Dumbledore said it best at the end of Harry Potter and the Sorcerer’s Stone, “It takes a great deal of bravery to stand up to our enemies, but even more to stand up to our friends.”
Why does it take so much courage to stand up to our friends, our family, the dominant society?
I think Barbara Ehrenreich was on to something in her study of the origins of war, Blood Rites, when she noted that in the early days people were prey, not hunters. Before the development of weapons, humans were at the mercy of predators, which caused them to gather together in tribes for safety.
If you were with a whole bunch of people, your chances of surviving an encounter with a hungry saber-toothed tiger were much higher. Ehrenreich surmises that this original terror of being hunted is still with us, and is what keeps people in line with the dominant culture. Going against the group is scary at a deep level because being ostracized by the group still can feel like a death sentence.
When we notice something that we think is wrong but our “tribe” is either the ones doing it or supporting it, and we know that our friends, family and co-workers are not going to like our speaking out, the old fear of being ostracized kicks in, often in a visceral way.
This is where “moral courage” comes in. Moral courage is the courage to stand up publicly for what one believes is right even when, especially when, one’s tribe and/or the dominant culture is not going to like it. Moral courage virtually requires feeling discomfort or worse by the person displaying it.
It’s easy to rail at some bad action done by someone that our tribe dislikes. No moral courage needed there. We can join in and say how horrible something is, knowing that the people closest to us will agree.
Which brings me to Colin Kaepernick, who had to know that many, many people would not like his symbolic action of refusing to stand during the National Anthem. Whether you support Colin’s right to do this or not—and I do—if you are honest with yourself you pretty much have to admire his moral courage.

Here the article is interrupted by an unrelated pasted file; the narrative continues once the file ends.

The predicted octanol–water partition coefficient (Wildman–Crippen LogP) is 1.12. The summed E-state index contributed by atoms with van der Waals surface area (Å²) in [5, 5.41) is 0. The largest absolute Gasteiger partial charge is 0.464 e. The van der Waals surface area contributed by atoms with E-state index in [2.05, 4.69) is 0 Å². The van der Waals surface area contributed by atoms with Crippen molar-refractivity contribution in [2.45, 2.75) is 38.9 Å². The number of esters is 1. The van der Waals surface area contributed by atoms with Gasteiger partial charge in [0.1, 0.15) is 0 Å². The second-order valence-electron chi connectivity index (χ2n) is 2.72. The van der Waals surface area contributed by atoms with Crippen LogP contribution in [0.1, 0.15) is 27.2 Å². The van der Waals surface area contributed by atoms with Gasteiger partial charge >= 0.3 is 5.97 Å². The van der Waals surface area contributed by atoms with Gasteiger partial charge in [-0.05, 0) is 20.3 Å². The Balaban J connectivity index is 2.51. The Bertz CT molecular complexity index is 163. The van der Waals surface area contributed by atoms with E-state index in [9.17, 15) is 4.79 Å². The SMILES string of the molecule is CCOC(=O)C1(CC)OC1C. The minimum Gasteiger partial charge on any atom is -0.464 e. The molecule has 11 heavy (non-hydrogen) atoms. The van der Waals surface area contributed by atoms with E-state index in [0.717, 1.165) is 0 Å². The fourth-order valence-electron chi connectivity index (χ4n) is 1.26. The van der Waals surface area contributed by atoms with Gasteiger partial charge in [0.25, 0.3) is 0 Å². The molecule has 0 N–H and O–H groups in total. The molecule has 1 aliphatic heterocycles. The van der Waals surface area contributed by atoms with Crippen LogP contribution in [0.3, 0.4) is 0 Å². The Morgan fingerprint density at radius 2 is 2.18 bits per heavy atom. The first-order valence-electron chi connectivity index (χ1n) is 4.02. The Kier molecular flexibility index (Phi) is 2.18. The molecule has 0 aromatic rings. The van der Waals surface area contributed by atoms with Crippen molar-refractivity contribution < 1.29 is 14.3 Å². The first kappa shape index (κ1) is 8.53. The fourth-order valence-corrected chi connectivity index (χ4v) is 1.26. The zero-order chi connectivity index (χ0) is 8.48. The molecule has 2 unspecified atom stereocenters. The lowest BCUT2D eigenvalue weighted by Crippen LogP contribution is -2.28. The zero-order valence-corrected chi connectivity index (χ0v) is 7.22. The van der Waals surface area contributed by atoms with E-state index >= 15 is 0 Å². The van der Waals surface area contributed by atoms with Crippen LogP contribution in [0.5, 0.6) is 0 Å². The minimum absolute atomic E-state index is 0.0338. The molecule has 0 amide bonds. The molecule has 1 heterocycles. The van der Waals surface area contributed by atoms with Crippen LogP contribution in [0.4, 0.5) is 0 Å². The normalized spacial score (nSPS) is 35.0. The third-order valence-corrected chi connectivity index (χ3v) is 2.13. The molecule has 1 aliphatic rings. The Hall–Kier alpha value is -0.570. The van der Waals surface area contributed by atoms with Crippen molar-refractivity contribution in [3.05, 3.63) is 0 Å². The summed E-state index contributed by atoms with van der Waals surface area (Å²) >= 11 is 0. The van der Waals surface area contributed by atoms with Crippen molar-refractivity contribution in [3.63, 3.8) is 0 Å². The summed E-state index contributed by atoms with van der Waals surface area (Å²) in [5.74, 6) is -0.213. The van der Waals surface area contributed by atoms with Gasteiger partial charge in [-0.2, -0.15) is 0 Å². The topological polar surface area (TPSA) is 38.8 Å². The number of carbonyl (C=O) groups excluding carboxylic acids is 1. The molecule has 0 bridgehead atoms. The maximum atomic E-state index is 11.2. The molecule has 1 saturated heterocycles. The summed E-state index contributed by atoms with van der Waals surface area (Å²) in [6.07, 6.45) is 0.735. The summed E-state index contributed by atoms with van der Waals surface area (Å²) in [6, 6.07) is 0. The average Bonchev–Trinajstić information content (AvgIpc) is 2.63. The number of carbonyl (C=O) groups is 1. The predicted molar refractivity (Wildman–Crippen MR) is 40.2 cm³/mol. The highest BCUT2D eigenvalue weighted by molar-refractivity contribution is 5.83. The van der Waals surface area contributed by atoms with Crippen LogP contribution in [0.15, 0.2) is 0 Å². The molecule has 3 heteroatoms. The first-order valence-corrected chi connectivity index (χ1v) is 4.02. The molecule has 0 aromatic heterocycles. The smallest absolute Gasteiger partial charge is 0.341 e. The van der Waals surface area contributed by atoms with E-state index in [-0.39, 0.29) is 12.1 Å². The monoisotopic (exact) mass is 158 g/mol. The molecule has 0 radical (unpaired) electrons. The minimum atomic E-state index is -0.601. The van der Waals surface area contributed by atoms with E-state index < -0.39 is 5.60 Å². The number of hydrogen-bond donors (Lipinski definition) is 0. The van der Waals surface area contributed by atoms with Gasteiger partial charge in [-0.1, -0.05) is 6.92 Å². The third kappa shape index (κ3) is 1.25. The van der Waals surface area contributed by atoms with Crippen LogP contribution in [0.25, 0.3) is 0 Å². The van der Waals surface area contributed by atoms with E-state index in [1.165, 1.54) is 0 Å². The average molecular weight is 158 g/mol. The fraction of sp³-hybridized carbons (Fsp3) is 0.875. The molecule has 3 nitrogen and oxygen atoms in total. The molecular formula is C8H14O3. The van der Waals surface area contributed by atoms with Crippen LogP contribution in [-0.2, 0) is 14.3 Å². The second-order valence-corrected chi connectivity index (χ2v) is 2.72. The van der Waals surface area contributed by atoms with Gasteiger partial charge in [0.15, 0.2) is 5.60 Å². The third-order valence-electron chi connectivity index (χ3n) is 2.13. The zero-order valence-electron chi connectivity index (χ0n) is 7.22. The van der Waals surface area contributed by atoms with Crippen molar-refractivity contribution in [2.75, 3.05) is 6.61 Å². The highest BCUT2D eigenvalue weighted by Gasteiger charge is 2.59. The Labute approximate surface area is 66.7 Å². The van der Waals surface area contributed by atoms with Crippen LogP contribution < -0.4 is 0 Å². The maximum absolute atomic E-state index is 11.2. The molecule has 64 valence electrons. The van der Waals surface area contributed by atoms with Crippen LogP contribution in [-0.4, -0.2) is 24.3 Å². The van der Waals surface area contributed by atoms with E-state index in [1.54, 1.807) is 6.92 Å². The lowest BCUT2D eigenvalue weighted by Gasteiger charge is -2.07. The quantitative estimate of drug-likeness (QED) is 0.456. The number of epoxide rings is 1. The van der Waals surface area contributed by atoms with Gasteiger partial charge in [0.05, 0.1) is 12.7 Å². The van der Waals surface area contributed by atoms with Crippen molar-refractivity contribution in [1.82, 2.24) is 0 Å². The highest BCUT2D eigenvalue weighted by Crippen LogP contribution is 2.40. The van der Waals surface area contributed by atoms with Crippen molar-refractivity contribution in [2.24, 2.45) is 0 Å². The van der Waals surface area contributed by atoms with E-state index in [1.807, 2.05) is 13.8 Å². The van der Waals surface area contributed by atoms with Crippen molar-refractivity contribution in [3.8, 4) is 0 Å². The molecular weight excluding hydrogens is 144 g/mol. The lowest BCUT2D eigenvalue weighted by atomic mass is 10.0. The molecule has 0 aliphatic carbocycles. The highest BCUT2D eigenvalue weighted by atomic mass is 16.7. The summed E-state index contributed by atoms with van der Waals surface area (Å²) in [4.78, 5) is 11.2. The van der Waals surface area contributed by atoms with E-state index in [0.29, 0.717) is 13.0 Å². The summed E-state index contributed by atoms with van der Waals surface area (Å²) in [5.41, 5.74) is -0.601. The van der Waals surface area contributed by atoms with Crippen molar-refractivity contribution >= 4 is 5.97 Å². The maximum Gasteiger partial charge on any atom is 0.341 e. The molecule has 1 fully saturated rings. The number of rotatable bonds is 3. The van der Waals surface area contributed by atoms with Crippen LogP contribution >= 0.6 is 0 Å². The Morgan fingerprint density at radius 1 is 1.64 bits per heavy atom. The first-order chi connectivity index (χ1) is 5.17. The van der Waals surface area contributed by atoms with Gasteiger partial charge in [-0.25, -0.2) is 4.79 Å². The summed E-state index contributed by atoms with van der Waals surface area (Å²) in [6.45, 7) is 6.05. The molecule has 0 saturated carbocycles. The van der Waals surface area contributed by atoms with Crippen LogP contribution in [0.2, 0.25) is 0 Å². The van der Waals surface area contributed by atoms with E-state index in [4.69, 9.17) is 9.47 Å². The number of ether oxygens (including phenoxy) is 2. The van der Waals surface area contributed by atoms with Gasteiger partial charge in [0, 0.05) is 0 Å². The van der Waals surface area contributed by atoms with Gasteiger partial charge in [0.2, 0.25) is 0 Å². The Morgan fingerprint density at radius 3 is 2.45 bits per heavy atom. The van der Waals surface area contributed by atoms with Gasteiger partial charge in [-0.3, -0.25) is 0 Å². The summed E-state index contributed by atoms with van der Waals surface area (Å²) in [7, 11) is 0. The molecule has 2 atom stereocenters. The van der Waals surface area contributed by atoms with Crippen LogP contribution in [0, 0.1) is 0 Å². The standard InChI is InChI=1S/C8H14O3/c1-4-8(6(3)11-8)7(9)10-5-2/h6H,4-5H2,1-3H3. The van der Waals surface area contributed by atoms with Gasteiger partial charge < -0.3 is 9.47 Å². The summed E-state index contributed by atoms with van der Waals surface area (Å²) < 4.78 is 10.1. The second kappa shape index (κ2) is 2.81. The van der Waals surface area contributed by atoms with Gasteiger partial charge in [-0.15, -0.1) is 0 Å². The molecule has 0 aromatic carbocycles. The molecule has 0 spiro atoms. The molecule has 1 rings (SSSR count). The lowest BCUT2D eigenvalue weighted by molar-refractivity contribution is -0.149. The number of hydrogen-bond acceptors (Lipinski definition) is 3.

So many of the people we now admire were ostracized at the time they showed their moral courage. In his illuminating book, The Road to Character, David Brooks highlights individuals in this category such as Dorothy Day who was imprisoned for her activism and is now being considered for sainthood by the Catholic Church.
There is a similar arc to the life of Muhammad Ali, who was subjected to severe vituperation for opposing the Vietnam War and becoming a Muslim at the time, but now is revered. Even Martin Luther King, Jr., for whom a national holiday is named, was widely reviled at the time he did the things that we now admire.
Moral courage is rarely appreciated when it happens. Although Colin Kaepernick has done nothing that harms veterans, he is being rebuked for not showing respect. I loved Marcus Thompson’s questions to critics of Kaepernick in his San Jose Mercury News column regarding what he calls “faux rage” on this issue: “What are you doing to help somebody else? Before you get on your high horse and examine someone else, how are you helping?”
At Positive Coaching Alliance we encourage coaches, parents and athletes to show moral courage, to do the right thing, even when it is not going to be popular. For example, when sports parents begin to yell about a “bad” call against their team, a parent from that team might help defuse the situation from getting out of hand by saying something like, “I actually thought that was the correct call,” even though the outraged parents may not appreciate it.
Hazing is a vexing problem on high school sports teams. What if one or two athletes were to say, “Hey, picking on new players isn’t right and it isn’t helping our team get better”?
That would take the kind of moral courage that Colin Kaepernick is showing and it might throw a crimp into hazing in a way that official school policies against hazing often can’t.
As coaches, we can help athletes develop moral courage through “moral rehearsal.” Several years ago Oak Grove High School Athletic Director Ed Buller read about a gang rape at a party attended by members of another California high school’s football team (who didn’t participate in the rape but also did nothing to stop it). Ed made copies of the article and sat down with his football team and had them talk about what they could do if they found themselves in a similar situation.
Coaches who want to be character developers need to expand our horizon from simply anticipating what the other team is going to do in a game situation to include moral rehearsal as well. Helping our players think through a tough situation before it happens can prepare them to take helpful, compassionate action when they find themselves in a similar situation.
Why not start with Colin Kaepernick’s example? Let’s explain what moral courage is to our players and ask them how they feel about Kaepernick’s action. Ask them what they might do if they are in a situation where they feel something wrong is happening but they would likely be criticized if they did anything. Each coach can share his or her own feeling about the rightness or wrongness of Kaepernick’s action, but let’s make sure we help our players understand the difficulty of exhibiting moral courage rather than simply dumping on him.
Helping our players understand the concept of moral courage and develop their own moral courage can be a life lesson that could reverberate in positive ways in the future lives of our players long after their playing days are over.